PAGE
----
The stars came out to honour Oprah Winfrey in a pair of spectacular farewell shows taped in front of 13,000 ecstatic fans on Tuesday as the talk show queen wraps up her 25th and final season.

Tom Hanks served as host and cheerleader for the evening, telling Ms Winfrey: “Tonight you are surrounded by nothing but love” and thanking “a friend who had a classroom of millions” for everything she’s done for her viewers.

Much was said about Ms Winfrey’s charity work, but even more was said about how she inspired her fans to lead better lives and help others.

“It’s no secret that millions of people are inspired by Oprah,” a gushing Madonna told the crowd.

“She’s a self-made woman who’s been at the top of her game for over 25 years and she is still going strong and encouraging people to dream big, to work hard, to read a book, to ask questions, to get an education no matter who you are or where you come from.”

The two shows – which will air on Monday and Tuesday ahead of the final episode on Wednesday – were filled with surprises for Ms Winfrey, who was brought to tears again and again.

Ms Winfrey could do little more than shout “MJ is in the house!” when Chicago Bulls basketball legend Michael Jordan returned to Chicago’s United Centre arena to join her on stage.

She was also overwhelmed when Jaime Foxx serenaded her with “Isn’t she lovely” and Stevie Wonder rose up from under the stage at the keys of a grand piano with a new song he’d written for her.

And she sat stunned as esteemed poet and personal mentor Maya Angelou told the story of Ms Winfrey’s life while Alicia Keys accompanied her on the piano.

“I’m just trying to stay inside my body, girls,” Ms Winfrey told her friends Gayle King and Maria Shriver as the tribute-filled show approached its emotional conclusion.

Dakota Fanning led a group of young “ultimate viewers” – including one who thanked Winfrey for helping to “lift the shame of being abused and taught me it wasn’t my fault”.

“We call ourselves Oprah show babies. Your voice has been the soundtrack of our lives,” Ms Fanning said.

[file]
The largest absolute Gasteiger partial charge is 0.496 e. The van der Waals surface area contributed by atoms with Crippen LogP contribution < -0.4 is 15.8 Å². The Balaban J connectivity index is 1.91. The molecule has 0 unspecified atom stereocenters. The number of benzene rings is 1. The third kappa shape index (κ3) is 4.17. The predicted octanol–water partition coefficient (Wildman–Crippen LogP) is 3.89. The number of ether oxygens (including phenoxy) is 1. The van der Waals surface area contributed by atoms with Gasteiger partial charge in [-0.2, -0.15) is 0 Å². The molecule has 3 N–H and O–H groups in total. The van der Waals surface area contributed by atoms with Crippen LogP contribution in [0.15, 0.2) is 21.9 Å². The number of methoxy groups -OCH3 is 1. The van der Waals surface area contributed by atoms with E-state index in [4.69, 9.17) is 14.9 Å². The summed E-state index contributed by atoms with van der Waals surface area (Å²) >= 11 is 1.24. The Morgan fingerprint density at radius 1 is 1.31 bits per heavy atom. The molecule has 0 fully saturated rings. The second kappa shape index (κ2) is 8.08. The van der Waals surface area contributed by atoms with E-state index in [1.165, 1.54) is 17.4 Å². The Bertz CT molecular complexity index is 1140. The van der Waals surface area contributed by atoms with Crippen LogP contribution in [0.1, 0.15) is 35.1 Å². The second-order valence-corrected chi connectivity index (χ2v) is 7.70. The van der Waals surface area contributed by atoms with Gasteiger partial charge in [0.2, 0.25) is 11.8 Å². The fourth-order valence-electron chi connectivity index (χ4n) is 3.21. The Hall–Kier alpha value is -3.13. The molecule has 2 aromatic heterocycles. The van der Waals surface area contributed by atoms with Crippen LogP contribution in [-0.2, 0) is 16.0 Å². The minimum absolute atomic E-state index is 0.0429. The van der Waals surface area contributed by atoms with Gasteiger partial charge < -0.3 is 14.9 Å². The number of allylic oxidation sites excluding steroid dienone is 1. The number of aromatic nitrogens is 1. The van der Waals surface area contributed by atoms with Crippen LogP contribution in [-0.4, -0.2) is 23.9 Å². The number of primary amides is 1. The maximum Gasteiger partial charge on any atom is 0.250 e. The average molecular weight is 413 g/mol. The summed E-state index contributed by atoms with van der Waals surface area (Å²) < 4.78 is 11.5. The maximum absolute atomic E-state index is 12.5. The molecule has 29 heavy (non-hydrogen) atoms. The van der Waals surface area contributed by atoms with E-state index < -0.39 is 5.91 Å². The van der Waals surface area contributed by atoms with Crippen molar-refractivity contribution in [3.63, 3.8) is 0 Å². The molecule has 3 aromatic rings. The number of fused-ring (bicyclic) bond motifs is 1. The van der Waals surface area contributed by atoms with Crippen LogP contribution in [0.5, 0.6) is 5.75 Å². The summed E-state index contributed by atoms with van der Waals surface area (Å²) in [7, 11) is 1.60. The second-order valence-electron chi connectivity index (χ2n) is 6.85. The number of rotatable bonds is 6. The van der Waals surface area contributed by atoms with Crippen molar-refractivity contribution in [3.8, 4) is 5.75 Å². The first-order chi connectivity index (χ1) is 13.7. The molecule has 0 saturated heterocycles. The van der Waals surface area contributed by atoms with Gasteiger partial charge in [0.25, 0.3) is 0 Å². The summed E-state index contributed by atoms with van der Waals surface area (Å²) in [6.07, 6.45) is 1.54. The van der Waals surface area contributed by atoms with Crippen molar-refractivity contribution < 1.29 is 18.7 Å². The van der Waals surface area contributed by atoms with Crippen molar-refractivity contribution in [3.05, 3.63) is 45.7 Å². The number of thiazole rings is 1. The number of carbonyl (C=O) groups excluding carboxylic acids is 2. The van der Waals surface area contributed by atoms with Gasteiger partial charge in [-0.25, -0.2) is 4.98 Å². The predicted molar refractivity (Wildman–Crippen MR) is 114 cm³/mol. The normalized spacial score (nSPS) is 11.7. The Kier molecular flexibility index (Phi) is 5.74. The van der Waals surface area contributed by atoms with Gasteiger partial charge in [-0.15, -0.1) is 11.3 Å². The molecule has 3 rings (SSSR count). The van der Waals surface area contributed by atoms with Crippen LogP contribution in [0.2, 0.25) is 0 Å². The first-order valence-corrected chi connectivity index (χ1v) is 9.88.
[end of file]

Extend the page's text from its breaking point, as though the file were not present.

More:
“We’ve learned from the Oprah show that we are enough. That we matter, that our lives are of value.”

Beyonce stunned the crowd with a rousing performance of her female empowerment anthem Run the World (Girls).

“Oprah, because of you, women everywhere have graduated to a new level of understanding of what we are, of who we are, and most importantly, who we can be,” Beyonce said before launching into the set.

Jerry Seinfeld got the audience laughing by thanking Ms Winfrey for teaching men how to be better husbands and how to survive disagreements by learning to talk as if they’re on Oprah: “Just listen, nod and answer the question.”

Will Smith hosted the second show with his wife Jada Pinkett Smith, who told Ms Winfrey that, while she doesn’t have children of her own, “you have mothered millions” and “that puts you in the status of a goddess”.

Aretha Franklin, Usher, Josh Groban, Patti LaBell Rascal Flatts and Broadway star Kristin Chenoweth also put in rousing performances. Halle Barry, Katie Holmes and Queen Latifah were among the stars to pay tribute.

Ms Winfrey’s devoted fans may be losing a beloved afternoon companion, but they certainly won’t have to say goodbye.

The cultural kingmaker – whose comfy couches have launched scores of careers from Dr Phil to the inventors of her “favourite things” – expanded her media empire on January 1 with the high-stakes launch of her OWN cable network.

The first national episode of the Oprah Winfrey Show aired on ABC on September 8, 1986, and Wednesday’s finale will be episode number 4,561. An estimated 40 million Americans watch the show each week, which is distributed in 150 countries.

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